Friday, 1 July 2011

The Ledge: atheism's Brokeback Mountain?

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Liv Tyler and Charile Hunnam star in The Ledge
We had an email the other day from team behind a new film, The Ledge, a psychological thriller due for cinematic release in the US next Friday. If you're wondering why they'd contact a magazine like New Humanist, it's because the film is being billed as " the first drama in Hollywood history to feature an openly atheist hero in a story about religious conflict".

So what's it all about? Here's the synopsis from the film's website:
"On the rooftop of a city skyscraper, Detective Hollis (Terrence Howard) pleads with Gavin (Charlie Hunnam) not to jump. What he does not know is that Gavin, an atheist, is involved in a deadly feud with Joe (Patrick Wilson), a Christian extremist. Joe's wife, Shana, (Liv Tyler) is caught in the middle as Joe seeks to test Gavin's faith or lack of it. Cutting between the present and the past, tension escalates as verbal shots give way to deadly threats in a race against time that neither God nor the police can stop. Along the way, the film provocatively explores the intellectual and emotional conflicts between religion and atheism."
 And here's the trailer:

The Ledge, which was nominated in the Best America Drama category at the prestigious Sundance film festival, is currently showing on Video on Demand services (I think this may be only available in the US), but from next Friday, 8 July, it will begin a "test run" at cinemas in New York and Los Angeles. If it is successful it is hoped that it will achieve a wider release, and there are plans for it to be released internationally in August. The team behind the film hope it will help to raise the profile of atheists, pointing to the success of 2005's Brokeback Mountain in raising the profile of gay rights. The Ledge's British director, Matthew Chapman, certainly has high hopes, suggesting he would like the film to inspire atheists to be open about their views and also help increase understanding between believers and non-believers:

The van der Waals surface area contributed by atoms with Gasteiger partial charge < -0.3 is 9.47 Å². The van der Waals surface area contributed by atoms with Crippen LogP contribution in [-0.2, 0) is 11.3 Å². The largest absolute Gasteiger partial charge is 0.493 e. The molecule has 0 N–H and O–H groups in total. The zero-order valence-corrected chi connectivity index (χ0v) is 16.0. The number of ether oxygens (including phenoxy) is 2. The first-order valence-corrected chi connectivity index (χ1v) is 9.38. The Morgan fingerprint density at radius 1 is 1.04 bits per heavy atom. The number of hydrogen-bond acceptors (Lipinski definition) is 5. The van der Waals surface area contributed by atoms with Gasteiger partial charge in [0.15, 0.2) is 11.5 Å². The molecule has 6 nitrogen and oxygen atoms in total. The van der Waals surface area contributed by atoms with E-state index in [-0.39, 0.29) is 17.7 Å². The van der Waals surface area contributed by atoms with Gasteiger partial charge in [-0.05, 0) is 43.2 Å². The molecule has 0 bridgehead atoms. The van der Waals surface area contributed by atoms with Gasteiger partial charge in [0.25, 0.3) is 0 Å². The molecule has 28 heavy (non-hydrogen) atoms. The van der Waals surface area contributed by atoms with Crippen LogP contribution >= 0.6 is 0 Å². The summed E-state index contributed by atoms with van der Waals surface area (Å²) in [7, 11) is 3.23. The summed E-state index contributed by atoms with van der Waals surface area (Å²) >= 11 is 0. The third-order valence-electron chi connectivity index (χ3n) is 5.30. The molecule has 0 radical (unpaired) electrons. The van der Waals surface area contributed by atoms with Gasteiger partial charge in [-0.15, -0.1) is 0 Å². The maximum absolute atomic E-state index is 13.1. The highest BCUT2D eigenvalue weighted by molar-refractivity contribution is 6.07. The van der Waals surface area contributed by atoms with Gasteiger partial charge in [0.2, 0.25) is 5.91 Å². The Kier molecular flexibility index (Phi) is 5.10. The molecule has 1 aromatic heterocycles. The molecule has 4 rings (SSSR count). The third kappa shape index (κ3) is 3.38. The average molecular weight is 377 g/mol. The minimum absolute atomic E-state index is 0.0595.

"I want Christians and other believers to watch The Ledge and see that atheists have a valid point of view. There are a lot of us, we are thinking people, we care about many of the same issues as believers, and yet we are rarely heard and widely hated. I hope atheists who are still in the closet will take heart from the film and think, 'I am not alone'."
If you'd like to help build the momentum behind the film, there is a whole list of ways you can on the official website – if you're in New York or LA you can go and see it, you can watch online in the US, or you can spread the word via social networking sites (there's a Facebook page you can join).

So what's our take? Well, in terms of whether it's a good film, it's hard to say without having actually seen it, but with a well-known writer/director, a cast of names and a Sundance nomination, it certainly sounds like The Ledge could be worth seeing (have a look at this very positive review from the Huffington Post).

Perhaps the more interesting issue for us is the matter of whether The Ledge can be a "Brokeback Mountain for atheists"? It's a question that reminds me of Richard Dawkins' "Out Campaign", in that it involves a comparison between coming out as gay and "coming out" as an atheist. This comparison has always seemed more valid in the US, where many atheists do feel unable to admit to being non-religious in what can be a very religious society, than it does in the UK, where levels of religiosity are much lower. The question you find yourself asking from a British perspective is: do we need a "Brokeback Mountain for atheists?"

I'll throw that one out to you – do share your thoughts in the comments.
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